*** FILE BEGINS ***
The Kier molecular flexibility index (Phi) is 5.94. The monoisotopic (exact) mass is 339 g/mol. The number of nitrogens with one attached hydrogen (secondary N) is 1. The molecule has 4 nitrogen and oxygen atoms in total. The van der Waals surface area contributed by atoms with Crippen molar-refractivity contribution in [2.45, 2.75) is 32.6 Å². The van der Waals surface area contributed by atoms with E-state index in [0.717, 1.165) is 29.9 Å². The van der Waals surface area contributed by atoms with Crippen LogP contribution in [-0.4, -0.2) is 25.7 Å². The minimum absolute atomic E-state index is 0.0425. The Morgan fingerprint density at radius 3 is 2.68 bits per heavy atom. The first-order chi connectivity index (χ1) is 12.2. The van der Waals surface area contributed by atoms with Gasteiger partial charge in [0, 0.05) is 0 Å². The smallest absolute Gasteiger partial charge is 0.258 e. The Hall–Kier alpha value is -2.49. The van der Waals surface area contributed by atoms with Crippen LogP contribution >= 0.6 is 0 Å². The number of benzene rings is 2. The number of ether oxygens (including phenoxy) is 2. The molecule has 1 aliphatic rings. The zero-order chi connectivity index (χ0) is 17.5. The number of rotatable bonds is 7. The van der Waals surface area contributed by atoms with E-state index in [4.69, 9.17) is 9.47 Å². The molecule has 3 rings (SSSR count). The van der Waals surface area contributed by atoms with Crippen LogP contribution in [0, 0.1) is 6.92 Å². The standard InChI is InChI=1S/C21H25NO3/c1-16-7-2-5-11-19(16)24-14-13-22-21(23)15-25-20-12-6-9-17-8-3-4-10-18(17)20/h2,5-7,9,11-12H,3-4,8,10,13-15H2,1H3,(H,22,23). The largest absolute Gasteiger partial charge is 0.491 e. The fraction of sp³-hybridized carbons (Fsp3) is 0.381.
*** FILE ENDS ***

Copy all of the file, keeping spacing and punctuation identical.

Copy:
The Kier molecular flexibility index (Phi) is 5.94. The monoisotopic (exact) mass is 339 g/mol. The number of nitrogens with one attached hydrogen (secondary N) is 1. The molecule has 4 nitrogen and oxygen atoms in total. The van der Waals surface area contributed by atoms with Crippen molar-refractivity contribution in [2.45, 2.75) is 32.6 Å². The van der Waals surface area contributed by atoms with E-state index in [0.717, 1.165) is 29.9 Å². The van der Waals surface area contributed by atoms with Crippen LogP contribution in [-0.4, -0.2) is 25.7 Å². The minimum absolute atomic E-state index is 0.0425. The Morgan fingerprint density at radius 3 is 2.68 bits per heavy atom. The first-order chi connectivity index (χ1) is 12.2. The van der Waals surface area contributed by atoms with Gasteiger partial charge in [0, 0.05) is 0 Å². The smallest absolute Gasteiger partial charge is 0.258 e. The Hall–Kier alpha value is -2.49. The van der Waals surface area contributed by atoms with Crippen LogP contribution >= 0.6 is 0 Å². The number of benzene rings is 2. The number of ether oxygens (including phenoxy) is 2. The molecule has 1 aliphatic rings. The zero-order chi connectivity index (χ0) is 17.5. The number of rotatable bonds is 7. The van der Waals surface area contributed by atoms with E-state index in [4.69, 9.17) is 9.47 Å². The molecule has 3 rings (SSSR count). The van der Waals surface area contributed by atoms with Crippen LogP contribution in [0, 0.1) is 6.92 Å². The standard InChI is InChI=1S/C21H25NO3/c1-16-7-2-5-11-19(16)24-14-13-22-21(23)15-25-20-12-6-9-17-8-3-4-10-18(17)20/h2,5-7,9,11-12H,3-4,8,10,13-15H2,1H3,(H,22,23). The largest absolute Gasteiger partial charge is 0.491 e. The fraction of sp³-hybridized carbons (Fsp3) is 0.381.